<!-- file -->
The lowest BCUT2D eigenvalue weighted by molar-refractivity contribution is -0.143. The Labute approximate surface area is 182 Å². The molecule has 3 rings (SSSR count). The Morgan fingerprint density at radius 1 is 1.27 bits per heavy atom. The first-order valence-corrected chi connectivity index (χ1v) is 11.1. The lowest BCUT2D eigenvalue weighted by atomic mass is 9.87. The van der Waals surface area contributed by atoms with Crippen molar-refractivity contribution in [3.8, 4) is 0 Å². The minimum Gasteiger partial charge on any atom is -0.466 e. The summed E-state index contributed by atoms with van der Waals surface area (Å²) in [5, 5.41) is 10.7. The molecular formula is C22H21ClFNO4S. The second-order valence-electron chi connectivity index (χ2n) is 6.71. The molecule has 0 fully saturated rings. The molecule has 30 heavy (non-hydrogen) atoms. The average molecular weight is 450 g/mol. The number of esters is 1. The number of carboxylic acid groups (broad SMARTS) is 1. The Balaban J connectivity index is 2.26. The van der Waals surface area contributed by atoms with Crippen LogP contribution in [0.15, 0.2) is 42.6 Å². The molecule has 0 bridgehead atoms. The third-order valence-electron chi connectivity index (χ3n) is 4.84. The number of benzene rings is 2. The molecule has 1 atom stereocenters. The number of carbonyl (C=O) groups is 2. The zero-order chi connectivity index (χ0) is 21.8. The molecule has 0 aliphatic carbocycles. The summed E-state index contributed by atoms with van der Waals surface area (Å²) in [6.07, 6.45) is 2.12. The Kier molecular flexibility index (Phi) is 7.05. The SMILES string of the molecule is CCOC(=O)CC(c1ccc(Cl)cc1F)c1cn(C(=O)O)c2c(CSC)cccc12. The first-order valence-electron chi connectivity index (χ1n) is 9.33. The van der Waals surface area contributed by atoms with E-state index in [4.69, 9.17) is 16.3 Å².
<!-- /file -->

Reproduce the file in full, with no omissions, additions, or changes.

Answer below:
The lowest BCUT2D eigenvalue weighted by molar-refractivity contribution is -0.143. The Labute approximate surface area is 182 Å². The molecule has 3 rings (SSSR count). The Morgan fingerprint density at radius 1 is 1.27 bits per heavy atom. The first-order valence-corrected chi connectivity index (χ1v) is 11.1. The lowest BCUT2D eigenvalue weighted by atomic mass is 9.87. The van der Waals surface area contributed by atoms with Crippen molar-refractivity contribution in [3.8, 4) is 0 Å². The minimum Gasteiger partial charge on any atom is -0.466 e. The summed E-state index contributed by atoms with van der Waals surface area (Å²) in [5, 5.41) is 10.7. The molecular formula is C22H21ClFNO4S. The second-order valence-electron chi connectivity index (χ2n) is 6.71. The molecule has 0 fully saturated rings. The molecule has 30 heavy (non-hydrogen) atoms. The average molecular weight is 450 g/mol. The number of esters is 1. The number of carboxylic acid groups (broad SMARTS) is 1. The Balaban J connectivity index is 2.26. The van der Waals surface area contributed by atoms with Crippen LogP contribution in [0.15, 0.2) is 42.6 Å². The molecule has 0 bridgehead atoms. The third-order valence-electron chi connectivity index (χ3n) is 4.84. The number of benzene rings is 2. The molecule has 1 atom stereocenters. The number of carbonyl (C=O) groups is 2. The zero-order chi connectivity index (χ0) is 21.8. The molecule has 0 aliphatic carbocycles. The summed E-state index contributed by atoms with van der Waals surface area (Å²) in [6.07, 6.45) is 2.12. The Kier molecular flexibility index (Phi) is 7.05. The SMILES string of the molecule is CCOC(=O)CC(c1ccc(Cl)cc1F)c1cn(C(=O)O)c2c(CSC)cccc12. The first-order valence-electron chi connectivity index (χ1n) is 9.33. The van der Waals surface area contributed by atoms with E-state index in [4.69, 9.17) is 16.3 Å².